The Federal Trade Commission filed a complaint yesterday against a group of companies, alleging that they used direct mail and online ads to deceptively market diet supplements containing the controversial substances ephedra and yohimbine.
National Urological Group, National Institute for Clinical Weight Loss and Hi-Tech Pharmaceuticals, all based in Norcross, GA, along with several individuals, were charged in the civil complaint.
The companies are accused of making unsubstantiated claims about the safety and efficacy of two diet supplements, Thermalean and Lipodrene, in treating weight loss, and of a third supplement, Spontane-ES, in treating erectile dysfunction, according to the FTC.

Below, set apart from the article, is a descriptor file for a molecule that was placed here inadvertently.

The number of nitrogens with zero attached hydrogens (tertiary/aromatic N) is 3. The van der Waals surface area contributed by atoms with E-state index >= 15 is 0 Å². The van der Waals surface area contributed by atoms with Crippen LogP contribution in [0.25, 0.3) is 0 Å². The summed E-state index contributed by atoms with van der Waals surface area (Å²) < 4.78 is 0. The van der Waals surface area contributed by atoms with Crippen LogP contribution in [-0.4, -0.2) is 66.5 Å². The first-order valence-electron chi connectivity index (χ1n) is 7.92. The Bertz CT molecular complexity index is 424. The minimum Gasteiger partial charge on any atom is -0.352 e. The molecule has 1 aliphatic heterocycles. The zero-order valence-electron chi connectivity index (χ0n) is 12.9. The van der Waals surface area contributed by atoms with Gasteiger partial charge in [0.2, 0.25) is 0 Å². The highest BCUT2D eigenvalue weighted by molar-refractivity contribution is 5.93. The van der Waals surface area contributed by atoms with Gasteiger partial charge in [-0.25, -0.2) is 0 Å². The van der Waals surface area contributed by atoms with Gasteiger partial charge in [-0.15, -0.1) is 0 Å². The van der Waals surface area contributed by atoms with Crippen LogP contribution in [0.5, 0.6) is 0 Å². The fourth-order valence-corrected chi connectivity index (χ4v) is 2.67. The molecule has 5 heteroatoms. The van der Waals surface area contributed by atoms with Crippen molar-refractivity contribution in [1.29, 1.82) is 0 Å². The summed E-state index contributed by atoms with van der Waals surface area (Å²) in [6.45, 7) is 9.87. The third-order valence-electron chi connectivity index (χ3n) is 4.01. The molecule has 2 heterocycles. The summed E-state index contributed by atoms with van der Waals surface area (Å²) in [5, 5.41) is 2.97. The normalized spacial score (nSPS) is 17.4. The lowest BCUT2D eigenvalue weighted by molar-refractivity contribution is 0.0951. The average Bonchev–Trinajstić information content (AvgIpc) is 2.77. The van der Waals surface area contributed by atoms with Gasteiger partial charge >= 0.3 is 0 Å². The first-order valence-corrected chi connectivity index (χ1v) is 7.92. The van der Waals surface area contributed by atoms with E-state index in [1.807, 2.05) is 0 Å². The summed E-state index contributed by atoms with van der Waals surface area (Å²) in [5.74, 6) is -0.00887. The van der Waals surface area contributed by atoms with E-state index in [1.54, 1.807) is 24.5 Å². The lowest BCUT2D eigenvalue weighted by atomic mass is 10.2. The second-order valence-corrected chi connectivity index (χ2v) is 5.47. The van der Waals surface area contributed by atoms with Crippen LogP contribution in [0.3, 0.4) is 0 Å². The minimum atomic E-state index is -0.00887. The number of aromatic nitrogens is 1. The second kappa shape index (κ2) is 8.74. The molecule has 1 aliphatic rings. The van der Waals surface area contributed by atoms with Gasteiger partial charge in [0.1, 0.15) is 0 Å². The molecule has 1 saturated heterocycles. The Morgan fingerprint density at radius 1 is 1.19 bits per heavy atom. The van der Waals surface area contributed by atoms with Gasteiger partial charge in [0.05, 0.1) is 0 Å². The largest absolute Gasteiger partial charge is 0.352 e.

Consumers paid $80 for a two-month supply of Thermalean and $30 for a one-month supply of Lipodrene, the FTC said. Both contained ephedra until April 2004 when the Food and Drug Administration banned the sale of diet supplements containing the substance due to safety risks, the FTC said. Since the ban took effect, the companies have not advertised or sold Thermalean or Lipodrene containing ephedra.
Consumers paid $100 for a 60-count bottle of Spontane-ES, the FTC said. Claims made by the companies about the safety of Spontane-ES were unsubstantiated because the product contains yohimbine, a substance known to raise blood pressure and interact adversely with certain medications, according to the FTC.
Jared Wheat, president of Hi-Tech Pharmaceuticals, said yesterday that his company decided to go to trial on the FTC's complaint after negotiations with the FTC failed to produce a settlement. He declined to comment further about the case.